Slow-pho chicken

I’m not making any claims as to the authenticity of this pho,  (it doesn’t rhyme with slow for a start) but it needs a name and as noodle soup, full of fresh herbs and fragrant with ginger and chili it comes pretty close. What makes it worthy of comment to me is the discovery that it is possible to cook a whole chicken in a slow cooker.

The need for a slow cooker has arisen from our new (old) oven. The thing burns gas with the ferocity of a North Sea flare but the door is missing a particularly vital catch. While we were kindly provided with a wooden board for propping the door shut, it’s hardly the most efficient use of resources and makes roasting anything of significance tricky. My parents have kindly provided this seventies delight on a long term loan and I’m always on the look out for things to cook in it.

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To start the chicken, scatter an onion sliced into wedges, four cloves of garlic, squashed and peeled, a roughly chopped chilli and a good lump of ginger, sliced, into the crock pot. Rest the chicken on top, the chicken needs to be relatively small so it fits. I used a 1.2 kilo chicken which provided enough meat for a couple of meals and leftovers for sandwiches (and meant I could afford a step up to a happier chicken). Gently pour a litre of water around the bird and add two tablespoons of dark soy sauce (I used four here as per the recipe but since it’s mostly for colour, two will do). Sprinkle a tablespoonful of five spice powder over the chicken, rubbing it into the crevices and that’s it.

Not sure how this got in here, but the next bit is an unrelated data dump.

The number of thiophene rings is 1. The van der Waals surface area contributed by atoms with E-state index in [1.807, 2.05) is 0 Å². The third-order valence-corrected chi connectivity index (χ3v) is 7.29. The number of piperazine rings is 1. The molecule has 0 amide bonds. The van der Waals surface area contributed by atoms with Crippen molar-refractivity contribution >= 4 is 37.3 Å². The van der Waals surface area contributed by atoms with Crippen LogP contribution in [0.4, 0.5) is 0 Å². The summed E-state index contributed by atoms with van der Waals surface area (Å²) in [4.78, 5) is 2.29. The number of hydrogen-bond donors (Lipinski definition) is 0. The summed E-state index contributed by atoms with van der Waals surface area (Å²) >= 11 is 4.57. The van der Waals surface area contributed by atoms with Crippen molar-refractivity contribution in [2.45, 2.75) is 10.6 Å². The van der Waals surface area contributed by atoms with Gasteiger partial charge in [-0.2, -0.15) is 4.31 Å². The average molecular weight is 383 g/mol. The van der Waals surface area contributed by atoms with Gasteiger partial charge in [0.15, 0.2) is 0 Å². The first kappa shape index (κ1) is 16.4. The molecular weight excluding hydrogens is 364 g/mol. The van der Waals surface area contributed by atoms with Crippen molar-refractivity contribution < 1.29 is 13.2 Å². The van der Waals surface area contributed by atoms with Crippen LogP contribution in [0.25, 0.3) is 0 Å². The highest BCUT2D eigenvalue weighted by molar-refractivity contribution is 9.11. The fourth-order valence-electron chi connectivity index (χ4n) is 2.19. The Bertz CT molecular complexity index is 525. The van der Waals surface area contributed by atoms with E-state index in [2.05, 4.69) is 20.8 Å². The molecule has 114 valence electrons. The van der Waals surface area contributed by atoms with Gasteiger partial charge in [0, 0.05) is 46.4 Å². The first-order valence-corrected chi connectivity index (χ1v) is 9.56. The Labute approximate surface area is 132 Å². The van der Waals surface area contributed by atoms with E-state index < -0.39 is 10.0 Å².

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This gets cooked on high for four and a half hours (I don’t know if slow cooker technology has moved on in the last 35 years, mine only does high or low) while you get on with your day. The chicken half poaches, half steams and produces its own stock as it does so. Once the four and a half hours are up, gently lever out the chicken (it will be literally falling off the bone) and tip the stock though a colander into a bowl (don’t forget the bowl and tip it down the sink. It happens.). Leave the stock to cool and pick as much meat off the chicken as you can.

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After all that build up, making the pho itself takes minutes. For two people, chop three spring onions and a handful of coriander (and any other leafy herbs you have lying around, I used basil and the mint that is currently battling the snails and avicidal neighbourhood cats for control of our garden). If you have peanuts, chop some of them too. For veg, I used a finely sliced carrot and green beans, steamed in the microwave for a couple of minutes. Cover a portion of rice noodles per person in boiling water for about a minute, till they’re just softened. The noodles will cook further when you cover them in stock so they don’t leave them too long.

Take your cooled stock and scrape off any fat that has solidified on top (don’t worry about all of it but too much will make it greasy). Tip the stock into a pan and heat gently. Add a judicious splash of fish sauce, a pinch of brown sugar and the juice of half a lime to the hot stock (save the other half of the lime for serving).

Add some noodles, chicken and vegetables to each bowl. Ladle the stock over and top with herbs, spring onions and peanuts.

I only used half the stock here, the other half going straight in the freezer for later use.

This is definitely the way to cook a chicken if your oven door won’t shut, and even if it does. There’s no crispy skin but you could remedy that by browning the chicken in a frying pan before it goes in or sticking it in a hot oven for 20 minutes after it comes out. For a more traditional route, I would rest the chicken on a bed of celery, carrot and onion, leaving out the soy sauce and five spice, and adding maybe some thyme sprigs and some lemon halves up its bum. But I can’t just eat chicken – any bright ideas as to what else I should be slow cooking?

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